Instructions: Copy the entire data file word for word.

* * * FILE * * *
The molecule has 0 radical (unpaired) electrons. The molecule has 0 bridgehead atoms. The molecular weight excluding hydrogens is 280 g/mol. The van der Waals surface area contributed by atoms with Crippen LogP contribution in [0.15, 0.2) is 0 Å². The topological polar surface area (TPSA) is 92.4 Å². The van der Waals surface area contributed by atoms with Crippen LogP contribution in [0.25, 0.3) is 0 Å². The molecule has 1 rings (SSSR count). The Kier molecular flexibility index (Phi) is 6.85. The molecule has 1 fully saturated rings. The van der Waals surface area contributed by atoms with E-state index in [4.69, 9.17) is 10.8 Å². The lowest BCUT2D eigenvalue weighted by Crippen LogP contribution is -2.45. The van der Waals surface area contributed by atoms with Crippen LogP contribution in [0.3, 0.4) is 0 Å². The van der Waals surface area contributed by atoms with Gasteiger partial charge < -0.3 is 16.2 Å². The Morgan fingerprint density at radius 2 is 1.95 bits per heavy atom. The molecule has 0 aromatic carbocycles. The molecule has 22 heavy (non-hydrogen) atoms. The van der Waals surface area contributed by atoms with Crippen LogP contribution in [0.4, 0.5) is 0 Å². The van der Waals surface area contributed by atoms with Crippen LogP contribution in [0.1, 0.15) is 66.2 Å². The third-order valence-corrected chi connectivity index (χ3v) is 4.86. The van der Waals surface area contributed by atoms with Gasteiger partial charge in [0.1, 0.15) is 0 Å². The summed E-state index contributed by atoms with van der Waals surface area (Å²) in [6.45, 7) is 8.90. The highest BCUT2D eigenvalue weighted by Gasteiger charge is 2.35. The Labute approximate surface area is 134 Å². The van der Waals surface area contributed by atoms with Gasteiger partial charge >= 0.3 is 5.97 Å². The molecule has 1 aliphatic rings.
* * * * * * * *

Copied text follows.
The molecule has 0 radical (unpaired) electrons. The molecule has 0 bridgehead atoms. The molecular weight excluding hydrogens is 280 g/mol. The van der Waals surface area contributed by atoms with Crippen LogP contribution in [0.15, 0.2) is 0 Å². The topological polar surface area (TPSA) is 92.4 Å². The van der Waals surface area contributed by atoms with Crippen LogP contribution in [0.25, 0.3) is 0 Å². The molecule has 1 rings (SSSR count). The Kier molecular flexibility index (Phi) is 6.85. The molecule has 1 fully saturated rings. The van der Waals surface area contributed by atoms with E-state index in [4.69, 9.17) is 10.8 Å². The lowest BCUT2D eigenvalue weighted by Crippen LogP contribution is -2.45. The van der Waals surface area contributed by atoms with Crippen LogP contribution in [0.3, 0.4) is 0 Å². The van der Waals surface area contributed by atoms with Gasteiger partial charge < -0.3 is 16.2 Å². The Morgan fingerprint density at radius 2 is 1.95 bits per heavy atom. The molecule has 0 aromatic carbocycles. The molecule has 22 heavy (non-hydrogen) atoms. The van der Waals surface area contributed by atoms with Crippen LogP contribution in [0.4, 0.5) is 0 Å². The van der Waals surface area contributed by atoms with Crippen LogP contribution in [0.1, 0.15) is 66.2 Å². The third-order valence-corrected chi connectivity index (χ3v) is 4.86. The van der Waals surface area contributed by atoms with Gasteiger partial charge in [0.1, 0.15) is 0 Å². The summed E-state index contributed by atoms with van der Waals surface area (Å²) in [6.45, 7) is 8.90. The highest BCUT2D eigenvalue weighted by Gasteiger charge is 2.35. The Labute approximate surface area is 134 Å². The van der Waals surface area contributed by atoms with Gasteiger partial charge >= 0.3 is 5.97 Å². The molecule has 1 aliphatic rings.